Bill Coco was a coach who commanded the respect of all with whom he worked as well as those who knew of his work but did not know him personally. Gymnastic coaches who produce winners on a national and international level seldom if ever find themselves standing on a medal podium even though their character is of medal-winning caliber. Bill Coco’s character and talent had to consist of extreme pride in his family, his charges, his work, and the positive influence he exerted on so many in the gymnastic world. To lose such a man at an early age is unfortunate for all, but had he lived a long life, I’ll venture to write that thousands more would have had the privilege of learning from him. For those of you who read about his life in gymnastics, he is, in fact, continuing to teach. Thank you, Bill, for what you have accomplished and what you will continue to accomplish as young people read about your life and accomplishments in our great sport.
Bill Coco was a gymnast at Temple University (1950-1954) where he earned his B.S. in Physical Education. After completing additional university studies, he began a 12 year teaching and coaching career in the Philadelphia Public School system. He was recruited as Temple University’s Head Gymnastic Coach, (1968), and remained in that position until 1973. Beyond his regular school assignments, Bill taught gymnastics in the Philadelphia Department of Recreation Program and founded the Mannettes Girls’ Team at the Mann Recreation Center, (1958). During Bill’s tenure at Temple, the Mannettes trained at the university facility, (1969-1973). Bill’s wife, Ginny, worked with him in their gymnastics business, (1962-1976), then returned to teaching. Ginny was honored as Pennsylvania’s Teacher of the Year, (1991) and retired as a Department Chairperson in Health and Physical Education and Athletic Director, (2001). Later, the Mannettes moved into their own facility. During his coaching career, Coco produced three World Championship team members, two U. S. Olympic Team members, and two Pan American Games team members. Coach Coco’s Mannettes won National AAU team titles in the early 1970’s. His most prominent gymnast, Joan Moore, (later Joan Rice-Gnat) won USGF Gold-AA, (1971-1974). In NCAA Division One, his gymnastics team at Temple U. won Bronze-Team, (1970). He worked equally well with the men as well as the women gymnasts. Temple senior Pete DiFurio garnered the Nissen Award, gymnastics’ equivalent of football’s Heisman Trophy. Five or more junior college transfers such as Tom Pica and Dale Smith did well under his tutelage. Other gymnasts who made national teams and were trained by Coco are Fred Turoff, Janet Cantwell, Roxanne Pierce, Ann Carr, and Ron Clemmer. Bill also coached Barry Weiner, the current Head Gymnastic Coach at the University of California, Berkeley. Bill was chosen to manage the 1966 U. S. World Championship team, and he served as a member of the U.S. Olympic Gymnastics Committee. He co-founded the Eastern Gymnastics Clinic that operated during the summers of 1963-1972, and he was one of the original five directors of the U.S. Elite Coaches Association. The USEGA was directed by five members purposely so there would be coverage at all meets and times. The original five were Bill Coco, Jim Gault, Vannie Edwards, Jim Fountaine, and Bruce Davis. Bill was always on the side of the young gymnasts, and his instant hot temper was a strong factor in bailing out someone in trouble. He was a man of high energy and strong principles and earned the deepest admiration from the gymnasts, coaches, and others with whom he interacted. In fact, numerous active and retired athletes, coaches, and others who knew Bill and his work consider that he influenced many of the older leading coaches in the eastern United States today. At age 44, Bill passed after a short battle with an aggressive cancer. All who knew him or about him were shocked at his early demise. Karl Schier writes, “ My friendship with Bill enabled me to recruit Ann (Carr) at the same time as my arrival at Penn State in 1976. His last national participation was as a contributor to the first USGF Safety manual conference held at Camp Woodward in the Fall, right after the Olympics that summer . . . Bill was a great guy respected by all.” Family: m. Virginia C. Harvey, “Ginny”. Two children, Michael, who lives in Mammoth Lakes, CA where he is the chef/owner of the Thai’d restaurant and an avid skier, and Gini Beth Eberling, who lives in Mount Laurel, NJ. Three grandchildren: Eric, Bill, and Andrew Eberling.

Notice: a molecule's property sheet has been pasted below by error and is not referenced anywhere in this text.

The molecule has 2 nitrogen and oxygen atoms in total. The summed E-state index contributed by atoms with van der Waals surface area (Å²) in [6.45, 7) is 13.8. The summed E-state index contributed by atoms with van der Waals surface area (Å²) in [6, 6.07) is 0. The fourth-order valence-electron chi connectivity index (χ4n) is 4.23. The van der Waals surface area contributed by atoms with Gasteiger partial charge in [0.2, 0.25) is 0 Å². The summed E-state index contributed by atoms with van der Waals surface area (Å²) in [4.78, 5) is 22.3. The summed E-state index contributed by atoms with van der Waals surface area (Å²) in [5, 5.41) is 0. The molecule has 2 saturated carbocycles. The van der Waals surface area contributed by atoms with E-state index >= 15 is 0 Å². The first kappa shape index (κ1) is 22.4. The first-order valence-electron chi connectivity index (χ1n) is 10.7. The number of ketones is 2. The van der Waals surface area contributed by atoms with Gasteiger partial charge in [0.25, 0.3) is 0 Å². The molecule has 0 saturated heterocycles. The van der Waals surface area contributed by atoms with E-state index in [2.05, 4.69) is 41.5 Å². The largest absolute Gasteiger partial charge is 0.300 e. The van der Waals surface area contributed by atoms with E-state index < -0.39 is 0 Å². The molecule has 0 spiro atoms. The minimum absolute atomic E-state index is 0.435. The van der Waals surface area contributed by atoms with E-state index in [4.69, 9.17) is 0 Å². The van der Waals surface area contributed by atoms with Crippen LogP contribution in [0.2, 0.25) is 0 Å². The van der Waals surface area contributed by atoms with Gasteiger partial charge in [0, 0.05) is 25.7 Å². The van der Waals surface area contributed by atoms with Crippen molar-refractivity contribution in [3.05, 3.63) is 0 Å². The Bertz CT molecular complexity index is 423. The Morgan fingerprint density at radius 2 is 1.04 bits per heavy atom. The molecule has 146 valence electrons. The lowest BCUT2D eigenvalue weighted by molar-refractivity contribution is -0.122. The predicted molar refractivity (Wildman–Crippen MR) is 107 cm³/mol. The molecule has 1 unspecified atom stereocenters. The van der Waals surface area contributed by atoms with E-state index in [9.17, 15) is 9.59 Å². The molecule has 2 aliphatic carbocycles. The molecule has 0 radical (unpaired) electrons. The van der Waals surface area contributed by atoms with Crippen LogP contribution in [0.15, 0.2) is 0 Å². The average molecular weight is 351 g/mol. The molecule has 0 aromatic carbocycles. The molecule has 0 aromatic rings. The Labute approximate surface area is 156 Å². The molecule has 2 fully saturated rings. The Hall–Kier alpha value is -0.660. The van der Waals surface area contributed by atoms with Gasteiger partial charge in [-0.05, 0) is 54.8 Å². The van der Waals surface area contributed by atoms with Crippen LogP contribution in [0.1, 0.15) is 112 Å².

Sources: Gratitude is expressed to Fred Turoff for historical data & Coco photo and to Mrs. Coco for information only she could provide. Thanks also for the help of Jerry Wright, author of Gymnastics Who’s Who, 2005 and also to A. Bruce Frederick, author of Who’s Who in American Gymnastics, Bruce Davis, and Abie Grossfeld for their editing services and suggestions. Introduction, commentary, and formatting by Dr. Larry Banner, Web Manager.